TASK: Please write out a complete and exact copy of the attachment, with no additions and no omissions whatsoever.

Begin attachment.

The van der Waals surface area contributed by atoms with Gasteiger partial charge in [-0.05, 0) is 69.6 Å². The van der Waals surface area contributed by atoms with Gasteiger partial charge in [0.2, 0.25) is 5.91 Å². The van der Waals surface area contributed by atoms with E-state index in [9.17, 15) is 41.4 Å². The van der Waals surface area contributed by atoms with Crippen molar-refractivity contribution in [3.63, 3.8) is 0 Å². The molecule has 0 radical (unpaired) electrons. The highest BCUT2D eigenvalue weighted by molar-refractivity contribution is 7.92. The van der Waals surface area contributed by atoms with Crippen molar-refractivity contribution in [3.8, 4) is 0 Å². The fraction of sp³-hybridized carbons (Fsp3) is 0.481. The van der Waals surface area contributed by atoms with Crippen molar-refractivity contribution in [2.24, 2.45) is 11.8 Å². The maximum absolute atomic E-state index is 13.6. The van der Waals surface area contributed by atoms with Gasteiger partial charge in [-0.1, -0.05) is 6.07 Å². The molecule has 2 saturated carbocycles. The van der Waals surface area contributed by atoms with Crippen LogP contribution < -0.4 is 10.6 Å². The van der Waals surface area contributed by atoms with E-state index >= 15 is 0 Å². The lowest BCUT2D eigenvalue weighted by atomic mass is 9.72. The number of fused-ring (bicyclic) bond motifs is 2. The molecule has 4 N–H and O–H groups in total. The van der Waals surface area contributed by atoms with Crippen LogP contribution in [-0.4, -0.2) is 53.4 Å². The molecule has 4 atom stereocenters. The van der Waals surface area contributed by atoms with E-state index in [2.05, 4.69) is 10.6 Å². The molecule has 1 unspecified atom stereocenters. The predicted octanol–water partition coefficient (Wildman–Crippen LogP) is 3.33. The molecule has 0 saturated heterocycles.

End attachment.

The van der Waals surface area contributed by atoms with Gasteiger partial charge in [-0.05, 0) is 69.6 Å². The van der Waals surface area contributed by atoms with Gasteiger partial charge in [0.2, 0.25) is 5.91 Å². The van der Waals surface area contributed by atoms with E-state index in [9.17, 15) is 41.4 Å². The van der Waals surface area contributed by atoms with Crippen molar-refractivity contribution in [3.63, 3.8) is 0 Å². The molecule has 0 radical (unpaired) electrons. The highest BCUT2D eigenvalue weighted by molar-refractivity contribution is 7.92. The van der Waals surface area contributed by atoms with Crippen molar-refractivity contribution in [3.8, 4) is 0 Å². The fraction of sp³-hybridized carbons (Fsp3) is 0.481. The van der Waals surface area contributed by atoms with Crippen molar-refractivity contribution in [2.24, 2.45) is 11.8 Å². The maximum absolute atomic E-state index is 13.6. The van der Waals surface area contributed by atoms with Gasteiger partial charge in [-0.1, -0.05) is 6.07 Å². The molecule has 2 saturated carbocycles. The van der Waals surface area contributed by atoms with Crippen LogP contribution < -0.4 is 10.6 Å². The van der Waals surface area contributed by atoms with E-state index >= 15 is 0 Å². The lowest BCUT2D eigenvalue weighted by atomic mass is 9.72. The number of fused-ring (bicyclic) bond motifs is 2. The molecule has 4 N–H and O–H groups in total. The van der Waals surface area contributed by atoms with Crippen LogP contribution in [-0.4, -0.2) is 53.4 Å². The molecule has 4 atom stereocenters. The van der Waals surface area contributed by atoms with E-state index in [2.05, 4.69) is 10.6 Å². The molecule has 1 unspecified atom stereocenters. The predicted octanol–water partition coefficient (Wildman–Crippen LogP) is 3.33. The molecule has 0 saturated heterocycles.